Models and Measures for Correlation in Cyber-Insurance

From Cybersecurity Wiki
Revision as of 15:08, 2 August 2010 by Felix (Talk | contribs)

(diff) ← Older revision | Latest revision (diff) | Newer revision → (diff)
Jump to: navigation, search

Full Title of Reference

Models and Measures for Correlation in Cyber-Insurance

Full Citation

Rainer Bohme and Gaurav Kataria, Models and Measures for Correlation in Cyber-Insurance, Workshop on the Economics of Information Security (2006). Web



Key Words

Botnet, Honeypot, Interdependencies, Phishing, Risk Modeling, SPAM, Worm


High correlation in failure of information systems due to worms and viruses has been cited as major impediment to cyber-insurance. However, of the many cyber-risk classes that influence failure of information systems, not all exhibit similar correlation properties. In this paper, the authors introduce a new classification of correlation properties of cyber-risks based on a twin-tier approach. At the first tier, is the correlation of cyber-risks within a firm i.e. correlated failure of multiple systems on its internal network. At second tier, is the correlation in risk at a global level i.e. correlation across independent firms in an insurer’s portfolio. Various classes of cyber-risks exhibit different level of correlation at two tiers, for instance, insider attacks exhibit high internal but low global correlation. While internal risk correlation within a firm influences its decision to seek insurance, the global correlation influences insurers’ decision in setting the premium. Citing real data, the articles studies the combined dynamics of the two-step risk arrival process to determine conditions conducive to the existence of cyber-insurance market.

The Correlated Nature of IT Security Risks

Section 2 elaborates on the source of correlation of IT risks and explains how different classes of risk vary in terms of relative importance of internal and global risk correlation. Due to significant homogeneity and presence of dependencies in computer systems their failure is highly correlated. Recent spate of Internet worms like MS-Blaster and Sasser have highlighted this very threat. These worms exploited vulnerabilities present in ubiquitous Microsoft Windows operating system to infect millions of computers worldwide. Computer viruses like worms are also highly contagious. Using email to spread, Mydoom virus compiled for Win32 platform – generic for Windows operating system – was able to infect an estimated million computers worldwide within 5 days of its release. Although worms and viruses receive maximum media attention, other factors that can cause significant economic damage to a firm’s information system include, insider attacks, spam, configuration errors, hardware failure, software bugs, and theft among others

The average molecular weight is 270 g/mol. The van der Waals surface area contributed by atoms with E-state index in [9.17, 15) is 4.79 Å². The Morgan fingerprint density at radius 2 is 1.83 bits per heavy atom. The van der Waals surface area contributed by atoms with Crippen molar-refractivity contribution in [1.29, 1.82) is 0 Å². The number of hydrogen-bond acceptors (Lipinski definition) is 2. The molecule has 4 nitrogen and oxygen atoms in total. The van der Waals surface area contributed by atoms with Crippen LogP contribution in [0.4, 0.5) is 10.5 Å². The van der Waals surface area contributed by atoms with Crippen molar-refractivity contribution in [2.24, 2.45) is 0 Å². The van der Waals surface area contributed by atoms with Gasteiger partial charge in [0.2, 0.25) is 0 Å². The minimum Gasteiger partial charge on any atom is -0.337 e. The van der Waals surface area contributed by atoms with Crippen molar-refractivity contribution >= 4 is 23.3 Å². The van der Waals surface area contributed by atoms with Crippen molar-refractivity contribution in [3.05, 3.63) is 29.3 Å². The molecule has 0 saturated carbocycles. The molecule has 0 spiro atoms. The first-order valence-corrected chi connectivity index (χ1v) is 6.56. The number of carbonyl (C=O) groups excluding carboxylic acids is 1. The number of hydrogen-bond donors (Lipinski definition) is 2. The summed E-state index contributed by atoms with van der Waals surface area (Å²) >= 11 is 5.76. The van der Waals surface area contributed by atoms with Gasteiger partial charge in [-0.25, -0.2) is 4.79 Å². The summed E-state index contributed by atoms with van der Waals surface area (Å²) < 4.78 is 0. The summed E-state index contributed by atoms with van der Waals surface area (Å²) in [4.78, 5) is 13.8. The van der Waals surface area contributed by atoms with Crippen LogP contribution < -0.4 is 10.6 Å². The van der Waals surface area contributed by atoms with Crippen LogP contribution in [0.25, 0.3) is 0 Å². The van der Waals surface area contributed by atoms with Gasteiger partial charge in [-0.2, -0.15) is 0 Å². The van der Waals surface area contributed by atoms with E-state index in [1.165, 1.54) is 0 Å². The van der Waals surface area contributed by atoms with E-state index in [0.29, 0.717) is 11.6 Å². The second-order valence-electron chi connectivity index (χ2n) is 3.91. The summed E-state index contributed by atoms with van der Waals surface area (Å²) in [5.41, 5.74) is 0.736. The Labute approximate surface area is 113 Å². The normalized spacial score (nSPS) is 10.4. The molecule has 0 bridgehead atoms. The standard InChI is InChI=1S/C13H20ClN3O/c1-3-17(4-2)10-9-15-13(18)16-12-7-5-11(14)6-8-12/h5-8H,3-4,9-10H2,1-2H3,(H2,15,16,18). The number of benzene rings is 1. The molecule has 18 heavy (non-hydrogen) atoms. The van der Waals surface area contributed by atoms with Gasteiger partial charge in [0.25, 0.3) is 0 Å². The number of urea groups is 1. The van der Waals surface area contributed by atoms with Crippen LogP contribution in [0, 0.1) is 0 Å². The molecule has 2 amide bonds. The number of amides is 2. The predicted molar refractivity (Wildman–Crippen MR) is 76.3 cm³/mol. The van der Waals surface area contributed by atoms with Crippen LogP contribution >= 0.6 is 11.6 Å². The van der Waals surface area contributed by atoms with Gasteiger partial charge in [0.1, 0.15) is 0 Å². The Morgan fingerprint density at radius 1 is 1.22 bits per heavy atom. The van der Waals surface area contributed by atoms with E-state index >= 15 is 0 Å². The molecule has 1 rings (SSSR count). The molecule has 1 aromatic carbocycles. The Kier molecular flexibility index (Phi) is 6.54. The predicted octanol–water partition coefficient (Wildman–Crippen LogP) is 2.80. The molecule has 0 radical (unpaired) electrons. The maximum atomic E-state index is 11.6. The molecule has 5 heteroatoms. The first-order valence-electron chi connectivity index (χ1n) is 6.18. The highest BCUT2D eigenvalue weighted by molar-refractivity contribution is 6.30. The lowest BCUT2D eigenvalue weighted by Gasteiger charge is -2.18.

Modeling the Market for Cyber-Insurance

Section 3 proposes a comprehensive equilibrium model for the cyber-insurance market. The model captures specific features of information assets and includes both types of risk correlation as exogenous parameters. A simulation experiment in the same section demonstrates under which configurations of internal and global correlation a cyber-insurance market may thrive. The formal model presented consists of supply- (Sect. 3.1) and demand-side (3.2) of a cyber-insurance market and the equilibrium conditions (3.3). Inference from the model is drawn using Monte Carlo simulation methods (3.4).

Empirical Estimation of Correlation in Risk-Arrival due to Network Exploits

The second main contribution of this paper is discussed in Section 4, where the authors present a method to empirically estimate the size of correlation from distributed honeynet data. The existence of correlation in cyber-risks is taken as a plausible presumption in the literature though the evidence is merely anecdotal. In this section, the authors use quantitative longitudinal data on attack intensity to obtain rough estimates for the range of realistic correlation parameters. He gives broad estimates for global and internal correlation, compare different models of correlation structure, and address requirements for future data collection to yield more valid and reliable results.

Additional Notes and Highlights

Expertise required: Economics - High


 1. Introduction
 2 The Correlated Nature of IT Security Risks
   2.1 Classes of Cyber-Risk and Correlation
   2.2 Implications for Cyber-Insurance Policy Design
 3 Modeling the Market for Cyber-Insurance
   3.1 Supply-Side: Two-Step Risk Arrival with Correlation
       3.1.1 Intra-Firm Risk Correlation
       3.1.2 Global Risk Correlation
   3.2 Demand-Side: Information Security Risk Management
       3.2.1 Modeling Information Assets
       3.2.2 Firm’s Decision to Seek Insurance
       3.3 Market Equilibrium Conditions
       3.4 Simulation Results
 4 Empirical Estimation of Correlation in Risk-Arrival due to Network Exploits
   4.1 Description of Data
   4.2 Estimation of Global Correlation
       4.2.1 Beta-Binomial Model
       4.2.2 One-factor Latent Risk Model
       4.2.3 Comparison of Models for Global Correlation
       4.3 Estimation of Internal Correlation
   4.4 Validity and Robustness
 5 Discussion
   5.1 Summary of Results
   5.2 Implications
   5.3 Directions for Future Research